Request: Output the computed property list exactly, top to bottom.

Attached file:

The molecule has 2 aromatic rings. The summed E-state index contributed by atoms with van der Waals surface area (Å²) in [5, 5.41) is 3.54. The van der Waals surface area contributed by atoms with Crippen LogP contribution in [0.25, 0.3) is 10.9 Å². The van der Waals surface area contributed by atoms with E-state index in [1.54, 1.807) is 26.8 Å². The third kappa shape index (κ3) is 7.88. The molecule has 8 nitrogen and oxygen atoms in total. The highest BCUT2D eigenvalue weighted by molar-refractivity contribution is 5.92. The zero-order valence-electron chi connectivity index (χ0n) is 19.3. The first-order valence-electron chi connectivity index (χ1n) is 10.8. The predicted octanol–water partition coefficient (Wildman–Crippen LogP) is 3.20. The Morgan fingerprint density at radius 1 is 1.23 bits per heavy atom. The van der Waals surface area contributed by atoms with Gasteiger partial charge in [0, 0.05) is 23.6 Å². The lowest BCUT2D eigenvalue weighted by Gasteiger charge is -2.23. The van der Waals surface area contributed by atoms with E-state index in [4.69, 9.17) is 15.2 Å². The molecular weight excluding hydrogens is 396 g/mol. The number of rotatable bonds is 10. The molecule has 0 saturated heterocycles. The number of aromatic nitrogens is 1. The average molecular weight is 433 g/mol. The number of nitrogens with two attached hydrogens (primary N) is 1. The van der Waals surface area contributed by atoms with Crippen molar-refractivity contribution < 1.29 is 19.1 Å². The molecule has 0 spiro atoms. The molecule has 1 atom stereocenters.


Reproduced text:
The molecule has 2 aromatic rings. The summed E-state index contributed by atoms with van der Waals surface area (Å²) in [5, 5.41) is 3.54. The van der Waals surface area contributed by atoms with Crippen LogP contribution in [0.25, 0.3) is 10.9 Å². The van der Waals surface area contributed by atoms with E-state index in [1.54, 1.807) is 26.8 Å². The third kappa shape index (κ3) is 7.88. The molecule has 8 nitrogen and oxygen atoms in total. The highest BCUT2D eigenvalue weighted by molar-refractivity contribution is 5.92. The zero-order valence-electron chi connectivity index (χ0n) is 19.3. The first-order valence-electron chi connectivity index (χ1n) is 10.8. The predicted octanol–water partition coefficient (Wildman–Crippen LogP) is 3.20. The Morgan fingerprint density at radius 1 is 1.23 bits per heavy atom. The van der Waals surface area contributed by atoms with Gasteiger partial charge in [0, 0.05) is 23.6 Å². The lowest BCUT2D eigenvalue weighted by Gasteiger charge is -2.23. The van der Waals surface area contributed by atoms with E-state index in [4.69, 9.17) is 15.2 Å². The molecular weight excluding hydrogens is 396 g/mol. The number of rotatable bonds is 10. The molecule has 0 saturated heterocycles. The number of aromatic nitrogens is 1. The average molecular weight is 433 g/mol. The number of nitrogens with two attached hydrogens (primary N) is 1. The van der Waals surface area contributed by atoms with Crippen molar-refractivity contribution < 1.29 is 19.1 Å². The molecule has 0 spiro atoms. The molecule has 1 atom stereocenters.